Many with high financial stress say it has had a detrimental effect on their work, including decreased productivity, loss of focus, and anxiety or tension in the workplace. Over a third of workers (37%) believe that they would benefit from receiving financial advice during this uncertain time. Non-savers (43%) and Millennials (47%) feel they would benefit the most from talking to a financial adviser.

Opportunities for employers

Indeed, the survey revealed many opportunities for employers to help improve their employees’ financial well-being, such as:

  • Expanding automatic features in the employer’s 401k plan. Automatically enrolling employees, initially upon hire and during periodic re-enrollments, has repeatedly been shown to help workers save on a regular basis. Periodic re-enrollment and automatic contribution escalation features also improve worker participation rates. The survey revealed that workers who contribute to a savings plan are twice as likely to be able to raise $2,000 in an emergency and half as likely to feel “a lot of financial stress” as their peers.
  • Providing access to independent financial planners. Giving employees the opportunity to talk with a financial planner can help improve employees’ financial well-being, resulting in better long-term decisions and improved workplace productivity. Talking to a financial professional is also a proven method to reduce financial stress, and nearly all survey respondents who talked to someone say their outlook improved or stabilized. The survey found that workers who have a financial plan and who are saving for retirement are experiencing less financial stress than those who lack a plan and are not saving for the future, confirming the value of getting financial advice during periods of economic turmoil.
  • Offering financial advice and coaching as a retirement or employee benefit. Comprehensive advice that includes every aspect of a worker’s personal finances, including student loans and other debts, insurance, taxes, mortgages, college planning, estate planning, Social Security and multigenerational issues such as childcare and elder care can help employees navigate critical financial decisions and increase peace of mind.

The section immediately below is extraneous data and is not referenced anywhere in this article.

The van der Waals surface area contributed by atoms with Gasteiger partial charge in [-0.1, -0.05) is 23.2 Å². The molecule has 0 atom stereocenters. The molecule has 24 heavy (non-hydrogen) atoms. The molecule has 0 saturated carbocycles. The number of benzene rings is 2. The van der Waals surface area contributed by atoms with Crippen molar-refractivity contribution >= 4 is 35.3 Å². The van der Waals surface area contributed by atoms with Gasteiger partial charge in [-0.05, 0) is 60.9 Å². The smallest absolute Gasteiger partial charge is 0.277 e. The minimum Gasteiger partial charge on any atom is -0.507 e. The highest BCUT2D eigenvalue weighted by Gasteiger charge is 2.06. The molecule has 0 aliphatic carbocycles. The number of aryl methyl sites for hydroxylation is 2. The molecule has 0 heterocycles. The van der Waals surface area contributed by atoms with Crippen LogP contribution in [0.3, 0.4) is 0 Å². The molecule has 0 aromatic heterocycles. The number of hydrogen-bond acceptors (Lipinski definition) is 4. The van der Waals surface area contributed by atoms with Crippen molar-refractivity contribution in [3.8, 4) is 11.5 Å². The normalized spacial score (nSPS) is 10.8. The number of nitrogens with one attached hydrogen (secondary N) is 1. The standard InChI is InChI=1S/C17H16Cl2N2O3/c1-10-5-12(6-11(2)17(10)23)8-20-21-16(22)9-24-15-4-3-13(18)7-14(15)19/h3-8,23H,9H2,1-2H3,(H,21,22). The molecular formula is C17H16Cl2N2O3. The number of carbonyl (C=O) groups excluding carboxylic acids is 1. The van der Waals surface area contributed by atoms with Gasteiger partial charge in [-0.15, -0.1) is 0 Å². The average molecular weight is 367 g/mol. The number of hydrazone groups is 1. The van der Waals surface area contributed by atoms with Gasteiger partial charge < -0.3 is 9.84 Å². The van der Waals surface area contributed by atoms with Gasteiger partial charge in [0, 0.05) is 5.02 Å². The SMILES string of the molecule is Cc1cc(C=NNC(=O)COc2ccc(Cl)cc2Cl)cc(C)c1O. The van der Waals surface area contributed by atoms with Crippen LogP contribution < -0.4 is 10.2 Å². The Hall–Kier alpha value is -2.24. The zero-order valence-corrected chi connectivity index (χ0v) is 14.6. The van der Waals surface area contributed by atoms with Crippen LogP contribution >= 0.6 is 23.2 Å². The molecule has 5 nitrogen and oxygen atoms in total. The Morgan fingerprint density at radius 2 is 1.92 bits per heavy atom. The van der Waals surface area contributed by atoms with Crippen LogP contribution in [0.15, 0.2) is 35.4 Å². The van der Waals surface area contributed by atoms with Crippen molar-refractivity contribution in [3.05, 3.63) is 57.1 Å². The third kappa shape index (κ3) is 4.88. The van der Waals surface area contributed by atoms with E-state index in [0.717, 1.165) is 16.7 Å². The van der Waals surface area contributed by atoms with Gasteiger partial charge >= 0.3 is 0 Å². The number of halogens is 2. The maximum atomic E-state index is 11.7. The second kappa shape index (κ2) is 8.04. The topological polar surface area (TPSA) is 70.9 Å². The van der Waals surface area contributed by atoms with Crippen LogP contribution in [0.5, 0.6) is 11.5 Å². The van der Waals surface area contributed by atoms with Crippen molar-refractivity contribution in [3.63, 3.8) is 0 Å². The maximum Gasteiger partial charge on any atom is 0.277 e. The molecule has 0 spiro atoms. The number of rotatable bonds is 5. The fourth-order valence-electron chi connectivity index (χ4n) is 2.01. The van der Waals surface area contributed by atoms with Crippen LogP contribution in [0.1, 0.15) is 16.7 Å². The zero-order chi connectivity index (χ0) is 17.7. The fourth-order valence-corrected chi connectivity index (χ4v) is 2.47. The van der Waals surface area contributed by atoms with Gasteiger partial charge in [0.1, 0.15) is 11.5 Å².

• Enabling emergency savings for employees. Workers with emergency savings accounts may be less likely to seek a loan or pre-retirement withdrawal from their plan, improving their retirement security prospects and helping the plan retain assets.

Without these programs and resources, workers may face prolonged and severe financial stress, resulting in decreased productivity, loss of focus, and anxiety or tension in the workplace. During the early days of the COVID-19 pandemic, one in five retirement plan savers said they changed their retirement savings behavior, whether by re-allocating, pausing contributions, or accessing retirement savings pre-retirement via loan or withdrawal.

Edelman Financial Engines says these actions are often triggered by emotions rather than an informed plan and can threaten a worker’s future retirement security.

“When individuals borrow or withdraw money from retirement accounts, it becomes less likely that they will achieve their retirement savings goals,” O’Donnell said. “Pausing contributions or making improper risk allocations can also harm them, especially after a market downturn. All these mistakes can reduce their ability to benefit from economic recovery.”

Article submitted by Joshua C. Harper, CFP®, ChFC®, CLU®, RICP®